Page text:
Animals 101 - child-friendly pets will be found in pet-friendly homes

Child-friendly pets will be found in pet-friendly homes

Animals 101 - child-friendly pets will be found in pet-friendly homes

Image shared by Belinda Thomas (Dog trainer & mom)


Research shows that pets can contribute to a child’s development physically by strengthening their immune system, emotionally by creating an irreplaceable relationship and teaching responsibility by including them in pet care activities. It is however crucial to educate children and parents about dog behavior and to teach kids how to interact with dogs safely for both the animal and the child’s sake.

One of the top reasons why animals are surrendered to shelters is behavior.  This includes “aggression” because they bit someone. Some people even kill those animals.  There is no such thing as a ‘child safe breed’.  Every dog has the capacity to bite, some can just do more damage. When children get bitten by a dog, this doesn’t necessarily mean a dog is ‘aggressive’.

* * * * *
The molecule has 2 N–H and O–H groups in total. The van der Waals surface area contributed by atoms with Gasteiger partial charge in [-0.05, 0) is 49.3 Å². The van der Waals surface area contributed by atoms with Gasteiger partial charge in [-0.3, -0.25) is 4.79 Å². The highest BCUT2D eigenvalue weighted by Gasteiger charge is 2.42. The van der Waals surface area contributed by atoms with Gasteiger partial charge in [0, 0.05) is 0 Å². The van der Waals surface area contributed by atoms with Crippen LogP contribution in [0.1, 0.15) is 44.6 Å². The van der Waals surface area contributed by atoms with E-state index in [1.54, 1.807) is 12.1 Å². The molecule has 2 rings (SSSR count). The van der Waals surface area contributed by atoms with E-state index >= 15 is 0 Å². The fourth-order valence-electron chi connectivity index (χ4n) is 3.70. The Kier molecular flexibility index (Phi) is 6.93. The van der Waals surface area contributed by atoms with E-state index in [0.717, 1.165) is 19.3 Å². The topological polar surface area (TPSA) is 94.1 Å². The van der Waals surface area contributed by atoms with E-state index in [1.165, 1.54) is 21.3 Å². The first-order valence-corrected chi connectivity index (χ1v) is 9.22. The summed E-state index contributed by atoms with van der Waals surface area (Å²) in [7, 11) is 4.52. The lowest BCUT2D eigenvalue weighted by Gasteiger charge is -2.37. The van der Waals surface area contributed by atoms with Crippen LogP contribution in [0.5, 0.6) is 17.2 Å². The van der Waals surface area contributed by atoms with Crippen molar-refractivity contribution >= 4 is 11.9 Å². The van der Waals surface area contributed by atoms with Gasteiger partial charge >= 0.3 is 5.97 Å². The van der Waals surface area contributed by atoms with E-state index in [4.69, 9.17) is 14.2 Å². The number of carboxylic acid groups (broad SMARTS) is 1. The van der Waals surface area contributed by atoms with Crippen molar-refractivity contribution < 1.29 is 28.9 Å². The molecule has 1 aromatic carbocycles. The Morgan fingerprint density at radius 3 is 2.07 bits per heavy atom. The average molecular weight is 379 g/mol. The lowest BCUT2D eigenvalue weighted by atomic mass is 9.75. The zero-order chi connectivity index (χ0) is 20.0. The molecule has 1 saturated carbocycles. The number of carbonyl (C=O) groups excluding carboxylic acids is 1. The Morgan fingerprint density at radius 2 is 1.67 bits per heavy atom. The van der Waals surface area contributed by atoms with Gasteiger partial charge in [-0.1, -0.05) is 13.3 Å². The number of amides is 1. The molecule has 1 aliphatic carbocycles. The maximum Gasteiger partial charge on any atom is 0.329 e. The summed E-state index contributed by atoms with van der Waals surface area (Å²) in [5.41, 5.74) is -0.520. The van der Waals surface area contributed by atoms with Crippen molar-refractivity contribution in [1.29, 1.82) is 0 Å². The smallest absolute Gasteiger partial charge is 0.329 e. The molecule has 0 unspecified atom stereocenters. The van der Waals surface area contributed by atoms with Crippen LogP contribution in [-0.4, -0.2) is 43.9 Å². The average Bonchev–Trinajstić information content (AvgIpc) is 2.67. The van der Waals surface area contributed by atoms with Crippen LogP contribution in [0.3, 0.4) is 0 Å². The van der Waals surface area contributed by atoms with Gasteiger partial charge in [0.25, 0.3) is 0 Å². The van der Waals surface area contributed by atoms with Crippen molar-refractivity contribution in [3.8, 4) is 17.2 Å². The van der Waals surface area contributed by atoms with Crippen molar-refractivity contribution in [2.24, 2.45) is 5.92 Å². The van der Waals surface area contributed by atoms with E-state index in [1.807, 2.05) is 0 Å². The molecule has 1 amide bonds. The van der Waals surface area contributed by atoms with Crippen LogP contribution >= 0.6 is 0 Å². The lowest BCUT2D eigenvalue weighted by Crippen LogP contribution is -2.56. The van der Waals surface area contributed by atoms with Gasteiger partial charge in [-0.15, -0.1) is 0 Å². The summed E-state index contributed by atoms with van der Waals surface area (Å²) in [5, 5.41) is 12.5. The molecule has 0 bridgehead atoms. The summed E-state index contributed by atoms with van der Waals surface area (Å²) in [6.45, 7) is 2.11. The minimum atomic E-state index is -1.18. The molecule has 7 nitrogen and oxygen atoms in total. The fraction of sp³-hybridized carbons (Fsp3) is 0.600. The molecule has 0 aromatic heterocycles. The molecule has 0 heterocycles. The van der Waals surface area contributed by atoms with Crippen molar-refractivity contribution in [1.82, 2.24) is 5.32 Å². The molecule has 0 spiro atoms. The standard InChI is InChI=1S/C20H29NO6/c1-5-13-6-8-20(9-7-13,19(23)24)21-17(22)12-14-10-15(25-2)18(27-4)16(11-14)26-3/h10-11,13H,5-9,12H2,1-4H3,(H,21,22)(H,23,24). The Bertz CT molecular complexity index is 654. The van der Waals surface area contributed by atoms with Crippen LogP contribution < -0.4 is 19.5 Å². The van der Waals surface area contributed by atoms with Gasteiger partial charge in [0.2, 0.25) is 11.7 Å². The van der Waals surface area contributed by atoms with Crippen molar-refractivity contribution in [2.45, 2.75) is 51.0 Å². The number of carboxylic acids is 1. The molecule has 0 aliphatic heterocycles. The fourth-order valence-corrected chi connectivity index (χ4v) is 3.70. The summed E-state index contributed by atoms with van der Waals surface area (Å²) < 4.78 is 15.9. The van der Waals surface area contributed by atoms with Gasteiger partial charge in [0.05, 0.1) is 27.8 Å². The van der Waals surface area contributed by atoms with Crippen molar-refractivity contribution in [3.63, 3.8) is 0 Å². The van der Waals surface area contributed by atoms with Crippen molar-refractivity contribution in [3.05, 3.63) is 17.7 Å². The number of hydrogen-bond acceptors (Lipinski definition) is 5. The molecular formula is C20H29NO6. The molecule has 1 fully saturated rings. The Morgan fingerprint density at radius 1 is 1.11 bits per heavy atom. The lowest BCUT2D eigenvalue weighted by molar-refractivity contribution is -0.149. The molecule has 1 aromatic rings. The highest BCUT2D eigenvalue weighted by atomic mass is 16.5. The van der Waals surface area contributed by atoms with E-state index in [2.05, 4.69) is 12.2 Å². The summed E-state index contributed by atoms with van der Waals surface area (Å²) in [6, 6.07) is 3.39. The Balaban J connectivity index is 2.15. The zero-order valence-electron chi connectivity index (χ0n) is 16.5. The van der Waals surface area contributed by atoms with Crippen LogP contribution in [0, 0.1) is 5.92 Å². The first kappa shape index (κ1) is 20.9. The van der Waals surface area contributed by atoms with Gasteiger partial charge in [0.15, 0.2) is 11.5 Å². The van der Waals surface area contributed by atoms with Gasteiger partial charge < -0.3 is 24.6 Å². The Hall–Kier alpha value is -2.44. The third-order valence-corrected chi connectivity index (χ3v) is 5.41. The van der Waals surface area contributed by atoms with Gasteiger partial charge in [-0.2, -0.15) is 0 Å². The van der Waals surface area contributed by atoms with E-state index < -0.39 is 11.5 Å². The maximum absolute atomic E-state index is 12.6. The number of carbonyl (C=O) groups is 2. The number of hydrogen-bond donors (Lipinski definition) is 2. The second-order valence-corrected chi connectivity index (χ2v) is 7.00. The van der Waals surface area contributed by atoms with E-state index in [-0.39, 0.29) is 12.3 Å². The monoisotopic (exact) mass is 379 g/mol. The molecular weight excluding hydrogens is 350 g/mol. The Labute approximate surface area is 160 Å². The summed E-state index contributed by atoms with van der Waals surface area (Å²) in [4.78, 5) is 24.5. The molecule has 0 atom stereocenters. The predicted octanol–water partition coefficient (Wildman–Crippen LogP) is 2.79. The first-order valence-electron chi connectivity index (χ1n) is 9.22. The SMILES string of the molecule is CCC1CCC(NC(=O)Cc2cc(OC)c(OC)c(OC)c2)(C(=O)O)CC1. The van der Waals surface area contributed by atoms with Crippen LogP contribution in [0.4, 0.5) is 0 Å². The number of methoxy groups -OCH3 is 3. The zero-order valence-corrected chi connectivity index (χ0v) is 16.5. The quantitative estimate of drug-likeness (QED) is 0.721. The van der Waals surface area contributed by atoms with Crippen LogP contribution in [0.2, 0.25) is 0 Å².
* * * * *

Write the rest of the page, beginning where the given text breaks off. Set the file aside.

Dog body language can be quite intricate and it is easy for parents and kids to miss the subtle warning signals. We often hear the phrase “there was absolutely no warning, the dog just bit out of the blue.” The truth is that there were plenty of warnings, but they were either missed or ignored and the child pushed the dog to their breaking point.

Some statistics show that almost 50% of children will be bitten by a dog before their 12th birthday and more than half of those will be under the age of 5 years. Bites usually occur on the face or neck and are most often inflicted by the family or family friend’s dog, in their own home, with parents present, because parents are less likely to intervene when they know the dog.

Dog bites to children are not accidents, they are preventable!

Contrary to popular belief, dogs don’t have an innate desire to protect or care for children and can find the body language and eye contact of young children unnerving. Dogs generally don’t like their space being invaded, arms around their neck or having children lean or sit on them. At best they will tolerate it…..for a while.